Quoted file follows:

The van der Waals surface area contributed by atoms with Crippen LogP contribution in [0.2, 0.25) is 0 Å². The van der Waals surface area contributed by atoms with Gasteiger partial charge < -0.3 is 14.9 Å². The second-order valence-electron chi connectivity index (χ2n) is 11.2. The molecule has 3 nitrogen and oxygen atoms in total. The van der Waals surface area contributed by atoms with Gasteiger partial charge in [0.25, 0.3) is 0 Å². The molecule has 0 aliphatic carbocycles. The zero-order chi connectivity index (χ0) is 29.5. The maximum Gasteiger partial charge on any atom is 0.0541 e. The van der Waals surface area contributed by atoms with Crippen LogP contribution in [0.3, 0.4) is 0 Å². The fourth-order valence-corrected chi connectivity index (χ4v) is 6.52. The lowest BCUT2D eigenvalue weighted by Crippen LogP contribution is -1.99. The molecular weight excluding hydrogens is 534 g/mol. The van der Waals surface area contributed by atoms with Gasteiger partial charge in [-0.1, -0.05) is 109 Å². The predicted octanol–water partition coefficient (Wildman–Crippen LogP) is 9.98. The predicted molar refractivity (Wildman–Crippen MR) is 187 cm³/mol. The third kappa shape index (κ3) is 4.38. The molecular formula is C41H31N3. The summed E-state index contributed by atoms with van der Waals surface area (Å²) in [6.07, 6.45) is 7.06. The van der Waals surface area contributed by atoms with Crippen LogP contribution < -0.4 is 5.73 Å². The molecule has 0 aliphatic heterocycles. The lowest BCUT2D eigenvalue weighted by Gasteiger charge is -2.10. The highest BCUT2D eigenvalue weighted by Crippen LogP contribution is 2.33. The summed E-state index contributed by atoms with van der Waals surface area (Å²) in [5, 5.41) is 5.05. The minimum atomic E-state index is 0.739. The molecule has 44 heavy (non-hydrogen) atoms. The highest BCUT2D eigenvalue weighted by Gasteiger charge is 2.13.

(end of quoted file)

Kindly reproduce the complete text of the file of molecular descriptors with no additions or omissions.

The van der Waals surface area contributed by atoms with Crippen LogP contribution in [0.2, 0.25) is 0 Å². The van der Waals surface area contributed by atoms with Gasteiger partial charge < -0.3 is 14.9 Å². The second-order valence-electron chi connectivity index (χ2n) is 11.2. The molecule has 3 nitrogen and oxygen atoms in total. The van der Waals surface area contributed by atoms with Gasteiger partial charge in [0.25, 0.3) is 0 Å². The molecule has 0 aliphatic carbocycles. The zero-order chi connectivity index (χ0) is 29.5. The maximum Gasteiger partial charge on any atom is 0.0541 e. The van der Waals surface area contributed by atoms with Crippen LogP contribution in [0.3, 0.4) is 0 Å². The fourth-order valence-corrected chi connectivity index (χ4v) is 6.52. The lowest BCUT2D eigenvalue weighted by Crippen LogP contribution is -1.99. The molecular weight excluding hydrogens is 534 g/mol. The van der Waals surface area contributed by atoms with Gasteiger partial charge in [-0.1, -0.05) is 109 Å². The predicted octanol–water partition coefficient (Wildman–Crippen LogP) is 9.98. The predicted molar refractivity (Wildman–Crippen MR) is 187 cm³/mol. The third kappa shape index (κ3) is 4.38. The molecular formula is C41H31N3. The summed E-state index contributed by atoms with van der Waals surface area (Å²) in [6.07, 6.45) is 7.06. The van der Waals surface area contributed by atoms with Crippen LogP contribution < -0.4 is 5.73 Å². The molecule has 0 aliphatic heterocycles. The lowest BCUT2D eigenvalue weighted by Gasteiger charge is -2.10. The highest BCUT2D eigenvalue weighted by Crippen LogP contribution is 2.33. The summed E-state index contributed by atoms with van der Waals surface area (Å²) in [5, 5.41) is 5.05. The minimum atomic E-state index is 0.739. The molecule has 44 heavy (non-hydrogen) atoms. The highest BCUT2D eigenvalue weighted by Gasteiger charge is 2.13.